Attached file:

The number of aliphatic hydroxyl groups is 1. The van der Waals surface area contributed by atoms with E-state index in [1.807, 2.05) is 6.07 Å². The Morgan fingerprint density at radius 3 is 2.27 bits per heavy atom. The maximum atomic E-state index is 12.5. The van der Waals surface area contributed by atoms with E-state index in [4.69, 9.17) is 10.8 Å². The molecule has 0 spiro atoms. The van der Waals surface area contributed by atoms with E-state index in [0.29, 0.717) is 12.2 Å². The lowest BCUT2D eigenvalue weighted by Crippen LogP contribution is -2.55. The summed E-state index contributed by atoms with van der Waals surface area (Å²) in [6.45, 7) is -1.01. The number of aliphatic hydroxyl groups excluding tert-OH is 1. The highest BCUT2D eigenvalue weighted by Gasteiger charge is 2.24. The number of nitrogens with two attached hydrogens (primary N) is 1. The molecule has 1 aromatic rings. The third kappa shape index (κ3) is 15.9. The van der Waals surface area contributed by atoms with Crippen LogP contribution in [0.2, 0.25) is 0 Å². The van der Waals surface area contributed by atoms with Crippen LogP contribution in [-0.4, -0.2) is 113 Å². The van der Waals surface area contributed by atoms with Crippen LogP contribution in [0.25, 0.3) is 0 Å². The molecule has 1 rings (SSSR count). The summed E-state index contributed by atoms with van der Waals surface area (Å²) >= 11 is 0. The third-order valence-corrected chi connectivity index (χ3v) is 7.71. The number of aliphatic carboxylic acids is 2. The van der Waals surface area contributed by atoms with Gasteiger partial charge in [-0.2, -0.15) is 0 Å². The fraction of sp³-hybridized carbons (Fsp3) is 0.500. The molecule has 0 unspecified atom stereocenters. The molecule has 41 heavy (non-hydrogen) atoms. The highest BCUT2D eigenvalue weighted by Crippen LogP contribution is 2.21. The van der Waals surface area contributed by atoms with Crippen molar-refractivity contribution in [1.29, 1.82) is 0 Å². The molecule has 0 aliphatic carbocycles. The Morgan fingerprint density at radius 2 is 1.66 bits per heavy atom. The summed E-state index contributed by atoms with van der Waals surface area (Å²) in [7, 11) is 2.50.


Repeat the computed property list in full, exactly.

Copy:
The number of aliphatic hydroxyl groups is 1. The van der Waals surface area contributed by atoms with E-state index in [1.807, 2.05) is 6.07 Å². The Morgan fingerprint density at radius 3 is 2.27 bits per heavy atom. The maximum atomic E-state index is 12.5. The van der Waals surface area contributed by atoms with E-state index in [4.69, 9.17) is 10.8 Å². The molecule has 0 spiro atoms. The van der Waals surface area contributed by atoms with E-state index in [0.29, 0.717) is 12.2 Å². The lowest BCUT2D eigenvalue weighted by Crippen LogP contribution is -2.55. The summed E-state index contributed by atoms with van der Waals surface area (Å²) in [6.45, 7) is -1.01. The number of aliphatic hydroxyl groups excluding tert-OH is 1. The highest BCUT2D eigenvalue weighted by Gasteiger charge is 2.24. The number of nitrogens with two attached hydrogens (primary N) is 1. The molecule has 1 aromatic rings. The third kappa shape index (κ3) is 15.9. The van der Waals surface area contributed by atoms with Crippen LogP contribution in [0.2, 0.25) is 0 Å². The van der Waals surface area contributed by atoms with Crippen LogP contribution in [-0.4, -0.2) is 113 Å². The van der Waals surface area contributed by atoms with Crippen LogP contribution in [0.25, 0.3) is 0 Å². The molecule has 1 rings (SSSR count). The summed E-state index contributed by atoms with van der Waals surface area (Å²) >= 11 is 0. The third-order valence-corrected chi connectivity index (χ3v) is 7.71. The number of aliphatic carboxylic acids is 2. The van der Waals surface area contributed by atoms with Gasteiger partial charge in [-0.2, -0.15) is 0 Å². The fraction of sp³-hybridized carbons (Fsp3) is 0.500. The molecule has 0 unspecified atom stereocenters. The molecule has 41 heavy (non-hydrogen) atoms. The highest BCUT2D eigenvalue weighted by Crippen LogP contribution is 2.21. The van der Waals surface area contributed by atoms with Crippen molar-refractivity contribution in [1.29, 1.82) is 0 Å². The molecule has 0 aliphatic carbocycles. The Morgan fingerprint density at radius 2 is 1.66 bits per heavy atom. The summed E-state index contributed by atoms with van der Waals surface area (Å²) in [7, 11) is 2.50.